The Entertainment Software Association of Canada, along with the Information Technology Association of Canada, has published a whitepaper calling for the government's help to recruit intermediate- and senior-level talent from outside Canada.
The paper is quick to curb the knee-jerk objection that they're advocating that foreign workers come to "take our jobs." Part of the problem, the paper claims, is that there are not enough intermediate- and senior-level employees to fill the demand here in the Great White North. Indeed, the paper points out that it is preferable to hire within the country to save on dire relocation costs for top-level talent, but the companies represented by the ESAC, including Ubisoft, Activision Blizzard, and Electronic Arts, say that experienced workers are in short supply here.
Among the recommendations made by the paper are the restoration of the federal IT Workers Program, clarifying government guidelines for service standards, and creating more accurate market data by including new occupations in the National Occupational Classification (NOC) codes.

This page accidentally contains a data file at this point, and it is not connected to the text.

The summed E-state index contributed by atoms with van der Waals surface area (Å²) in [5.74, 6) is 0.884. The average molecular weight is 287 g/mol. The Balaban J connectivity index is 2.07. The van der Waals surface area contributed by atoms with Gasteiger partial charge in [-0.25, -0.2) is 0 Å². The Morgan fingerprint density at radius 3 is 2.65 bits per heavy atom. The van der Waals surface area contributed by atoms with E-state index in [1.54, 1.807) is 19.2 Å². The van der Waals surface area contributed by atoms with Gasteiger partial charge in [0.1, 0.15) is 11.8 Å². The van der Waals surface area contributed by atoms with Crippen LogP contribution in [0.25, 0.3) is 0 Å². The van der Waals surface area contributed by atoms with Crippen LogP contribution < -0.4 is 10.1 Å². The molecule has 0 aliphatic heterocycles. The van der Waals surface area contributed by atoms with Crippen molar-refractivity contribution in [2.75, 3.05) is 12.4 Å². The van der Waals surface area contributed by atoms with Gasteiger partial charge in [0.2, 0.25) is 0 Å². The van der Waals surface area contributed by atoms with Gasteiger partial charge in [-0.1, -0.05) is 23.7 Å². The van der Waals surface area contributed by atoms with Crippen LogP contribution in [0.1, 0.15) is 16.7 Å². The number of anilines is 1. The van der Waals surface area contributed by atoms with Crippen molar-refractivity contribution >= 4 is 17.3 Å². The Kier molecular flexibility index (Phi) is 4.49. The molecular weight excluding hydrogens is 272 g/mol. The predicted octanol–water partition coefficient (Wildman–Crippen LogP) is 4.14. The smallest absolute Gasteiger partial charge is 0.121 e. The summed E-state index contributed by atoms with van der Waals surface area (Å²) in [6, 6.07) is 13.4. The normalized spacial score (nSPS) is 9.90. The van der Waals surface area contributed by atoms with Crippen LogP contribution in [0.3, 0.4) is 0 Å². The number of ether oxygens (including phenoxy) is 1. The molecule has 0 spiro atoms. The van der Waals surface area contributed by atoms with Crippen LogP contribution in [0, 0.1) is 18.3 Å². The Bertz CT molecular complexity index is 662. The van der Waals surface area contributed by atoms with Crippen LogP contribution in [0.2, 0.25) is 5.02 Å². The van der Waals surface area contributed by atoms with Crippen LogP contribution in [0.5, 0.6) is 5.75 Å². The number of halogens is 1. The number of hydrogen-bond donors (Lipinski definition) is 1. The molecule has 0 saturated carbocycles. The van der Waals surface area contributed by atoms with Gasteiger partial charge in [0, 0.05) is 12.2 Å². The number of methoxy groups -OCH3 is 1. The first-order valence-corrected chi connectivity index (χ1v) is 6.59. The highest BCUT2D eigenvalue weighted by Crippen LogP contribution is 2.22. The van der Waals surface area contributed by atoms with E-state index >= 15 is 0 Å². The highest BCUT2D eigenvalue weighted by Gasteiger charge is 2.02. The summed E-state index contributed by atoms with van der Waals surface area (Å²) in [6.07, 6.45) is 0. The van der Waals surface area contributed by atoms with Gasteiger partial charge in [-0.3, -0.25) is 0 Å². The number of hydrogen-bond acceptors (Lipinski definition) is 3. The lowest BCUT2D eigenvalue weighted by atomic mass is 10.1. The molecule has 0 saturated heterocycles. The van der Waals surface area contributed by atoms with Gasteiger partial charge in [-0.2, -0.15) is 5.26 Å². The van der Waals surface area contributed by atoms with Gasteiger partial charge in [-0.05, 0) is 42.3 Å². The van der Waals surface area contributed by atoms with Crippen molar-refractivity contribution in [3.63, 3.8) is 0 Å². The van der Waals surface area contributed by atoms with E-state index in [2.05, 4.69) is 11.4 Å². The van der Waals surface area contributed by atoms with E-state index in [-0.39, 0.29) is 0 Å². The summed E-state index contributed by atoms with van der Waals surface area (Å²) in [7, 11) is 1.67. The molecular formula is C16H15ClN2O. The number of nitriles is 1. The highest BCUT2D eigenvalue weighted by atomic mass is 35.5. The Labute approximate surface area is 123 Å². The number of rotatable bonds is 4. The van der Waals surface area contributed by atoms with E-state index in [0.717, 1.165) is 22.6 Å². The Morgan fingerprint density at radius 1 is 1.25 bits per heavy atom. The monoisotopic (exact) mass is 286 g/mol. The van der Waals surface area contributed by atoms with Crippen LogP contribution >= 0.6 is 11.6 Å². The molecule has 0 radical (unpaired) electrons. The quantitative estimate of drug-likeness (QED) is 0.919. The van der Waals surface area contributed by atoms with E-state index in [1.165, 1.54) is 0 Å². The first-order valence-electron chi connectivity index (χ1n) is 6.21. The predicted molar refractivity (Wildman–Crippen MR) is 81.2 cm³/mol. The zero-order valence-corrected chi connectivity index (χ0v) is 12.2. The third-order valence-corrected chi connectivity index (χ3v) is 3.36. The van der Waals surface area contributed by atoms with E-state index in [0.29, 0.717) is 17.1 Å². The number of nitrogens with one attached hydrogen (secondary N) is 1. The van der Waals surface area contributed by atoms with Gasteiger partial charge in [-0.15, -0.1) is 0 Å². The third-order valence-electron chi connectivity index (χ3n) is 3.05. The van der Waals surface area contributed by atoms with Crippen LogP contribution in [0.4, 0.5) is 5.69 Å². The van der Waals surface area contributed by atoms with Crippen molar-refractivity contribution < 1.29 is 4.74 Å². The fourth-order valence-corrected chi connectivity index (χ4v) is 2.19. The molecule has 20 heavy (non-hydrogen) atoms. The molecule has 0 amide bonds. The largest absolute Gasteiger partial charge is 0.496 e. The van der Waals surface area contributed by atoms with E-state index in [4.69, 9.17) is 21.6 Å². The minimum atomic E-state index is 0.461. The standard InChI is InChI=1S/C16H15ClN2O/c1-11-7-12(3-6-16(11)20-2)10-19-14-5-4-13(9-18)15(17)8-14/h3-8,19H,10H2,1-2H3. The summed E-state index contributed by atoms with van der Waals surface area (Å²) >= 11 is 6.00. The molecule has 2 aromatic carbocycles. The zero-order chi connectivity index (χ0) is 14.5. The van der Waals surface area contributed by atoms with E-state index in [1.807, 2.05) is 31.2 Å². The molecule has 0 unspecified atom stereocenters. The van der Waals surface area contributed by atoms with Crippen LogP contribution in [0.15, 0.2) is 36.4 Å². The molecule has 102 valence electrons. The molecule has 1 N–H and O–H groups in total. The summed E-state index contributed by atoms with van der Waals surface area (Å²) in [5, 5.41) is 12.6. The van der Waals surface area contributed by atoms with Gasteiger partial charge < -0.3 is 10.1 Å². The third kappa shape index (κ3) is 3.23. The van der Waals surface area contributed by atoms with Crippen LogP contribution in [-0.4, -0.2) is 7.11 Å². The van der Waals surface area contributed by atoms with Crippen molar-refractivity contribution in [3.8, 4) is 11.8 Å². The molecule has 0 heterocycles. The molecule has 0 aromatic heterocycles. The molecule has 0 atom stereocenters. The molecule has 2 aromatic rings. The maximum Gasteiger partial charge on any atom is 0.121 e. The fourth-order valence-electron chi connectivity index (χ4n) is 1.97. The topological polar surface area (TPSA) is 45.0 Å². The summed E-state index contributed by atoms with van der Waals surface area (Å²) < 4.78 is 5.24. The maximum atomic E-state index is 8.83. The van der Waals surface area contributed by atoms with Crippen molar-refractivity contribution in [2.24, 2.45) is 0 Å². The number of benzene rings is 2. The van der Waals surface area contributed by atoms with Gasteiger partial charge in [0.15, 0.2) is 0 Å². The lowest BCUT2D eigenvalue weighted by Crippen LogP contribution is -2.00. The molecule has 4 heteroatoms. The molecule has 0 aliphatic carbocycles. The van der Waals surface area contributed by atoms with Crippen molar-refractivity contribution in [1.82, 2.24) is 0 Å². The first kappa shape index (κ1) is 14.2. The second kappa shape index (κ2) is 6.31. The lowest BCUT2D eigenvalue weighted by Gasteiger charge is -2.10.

The paper makes diplomatic nods to the country's myriad academic institutions churning out grads, but admits that Canada's studios are saturated with junior-level employees, and can't wait until those younglings work their way through the ranks to assume the higher-level positions that need to be filled. While it did refer to the dearth of women in the trade (at 16% of the workforce), the paper did not discuss the broader issue of whether the video game industry, with its frequent accusations of misogyny and strained quality of life, is the kind of place where Canadian adults even want to work.
Canada remains the third largest producer of video games in the world by employment numbers, after the USA and Japan.